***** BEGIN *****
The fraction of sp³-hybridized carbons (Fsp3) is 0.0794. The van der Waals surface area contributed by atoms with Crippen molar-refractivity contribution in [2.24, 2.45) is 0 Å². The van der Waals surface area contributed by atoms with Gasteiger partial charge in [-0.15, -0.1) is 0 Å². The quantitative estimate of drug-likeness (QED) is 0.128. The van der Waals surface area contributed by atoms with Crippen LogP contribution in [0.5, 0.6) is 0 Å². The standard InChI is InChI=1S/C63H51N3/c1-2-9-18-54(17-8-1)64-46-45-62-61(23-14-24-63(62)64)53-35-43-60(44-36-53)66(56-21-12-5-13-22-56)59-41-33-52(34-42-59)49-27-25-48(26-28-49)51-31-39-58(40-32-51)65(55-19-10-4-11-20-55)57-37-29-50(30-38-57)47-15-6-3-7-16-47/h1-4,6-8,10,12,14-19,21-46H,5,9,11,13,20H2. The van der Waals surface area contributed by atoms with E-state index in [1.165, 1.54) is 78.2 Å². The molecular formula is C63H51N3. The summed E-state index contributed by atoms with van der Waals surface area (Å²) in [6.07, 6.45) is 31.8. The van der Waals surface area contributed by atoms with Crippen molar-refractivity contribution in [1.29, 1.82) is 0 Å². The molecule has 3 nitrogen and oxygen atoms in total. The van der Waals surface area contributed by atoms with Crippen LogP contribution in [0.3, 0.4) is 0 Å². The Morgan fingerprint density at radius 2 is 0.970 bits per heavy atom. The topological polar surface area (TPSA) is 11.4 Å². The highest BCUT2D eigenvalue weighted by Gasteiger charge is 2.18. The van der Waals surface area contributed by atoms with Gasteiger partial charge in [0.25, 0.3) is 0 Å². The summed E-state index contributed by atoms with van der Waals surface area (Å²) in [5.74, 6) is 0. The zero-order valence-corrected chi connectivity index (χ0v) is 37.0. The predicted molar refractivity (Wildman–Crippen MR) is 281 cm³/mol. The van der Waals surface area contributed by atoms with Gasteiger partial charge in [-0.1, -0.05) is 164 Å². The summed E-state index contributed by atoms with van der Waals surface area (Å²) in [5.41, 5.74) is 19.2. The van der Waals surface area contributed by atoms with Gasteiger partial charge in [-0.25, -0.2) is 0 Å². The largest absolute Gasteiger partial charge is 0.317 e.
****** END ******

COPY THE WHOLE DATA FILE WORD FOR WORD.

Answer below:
The fraction of sp³-hybridized carbons (Fsp3) is 0.0794. The van der Waals surface area contributed by atoms with Crippen molar-refractivity contribution in [2.24, 2.45) is 0 Å². The van der Waals surface area contributed by atoms with Gasteiger partial charge in [-0.15, -0.1) is 0 Å². The quantitative estimate of drug-likeness (QED) is 0.128. The van der Waals surface area contributed by atoms with Crippen LogP contribution in [0.5, 0.6) is 0 Å². The standard InChI is InChI=1S/C63H51N3/c1-2-9-18-54(17-8-1)64-46-45-62-61(23-14-24-63(62)64)53-35-43-60(44-36-53)66(56-21-12-5-13-22-56)59-41-33-52(34-42-59)49-27-25-48(26-28-49)51-31-39-58(40-32-51)65(55-19-10-4-11-20-55)57-37-29-50(30-38-57)47-15-6-3-7-16-47/h1-4,6-8,10,12,14-19,21-46H,5,9,11,13,20H2. The van der Waals surface area contributed by atoms with E-state index in [1.165, 1.54) is 78.2 Å². The molecular formula is C63H51N3. The summed E-state index contributed by atoms with van der Waals surface area (Å²) in [6.07, 6.45) is 31.8. The van der Waals surface area contributed by atoms with Crippen molar-refractivity contribution in [1.29, 1.82) is 0 Å². The molecule has 3 nitrogen and oxygen atoms in total. The van der Waals surface area contributed by atoms with Crippen LogP contribution in [0.3, 0.4) is 0 Å². The Morgan fingerprint density at radius 2 is 0.970 bits per heavy atom. The topological polar surface area (TPSA) is 11.4 Å². The highest BCUT2D eigenvalue weighted by Gasteiger charge is 2.18. The van der Waals surface area contributed by atoms with Gasteiger partial charge in [0.25, 0.3) is 0 Å². The summed E-state index contributed by atoms with van der Waals surface area (Å²) in [5.74, 6) is 0. The zero-order valence-corrected chi connectivity index (χ0v) is 37.0. The predicted molar refractivity (Wildman–Crippen MR) is 281 cm³/mol. The van der Waals surface area contributed by atoms with Gasteiger partial charge in [-0.1, -0.05) is 164 Å². The summed E-state index contributed by atoms with van der Waals surface area (Å²) in [5.41, 5.74) is 19.2. The van der Waals surface area contributed by atoms with Gasteiger partial charge in [-0.25, -0.2) is 0 Å². The largest absolute Gasteiger partial charge is 0.317 e.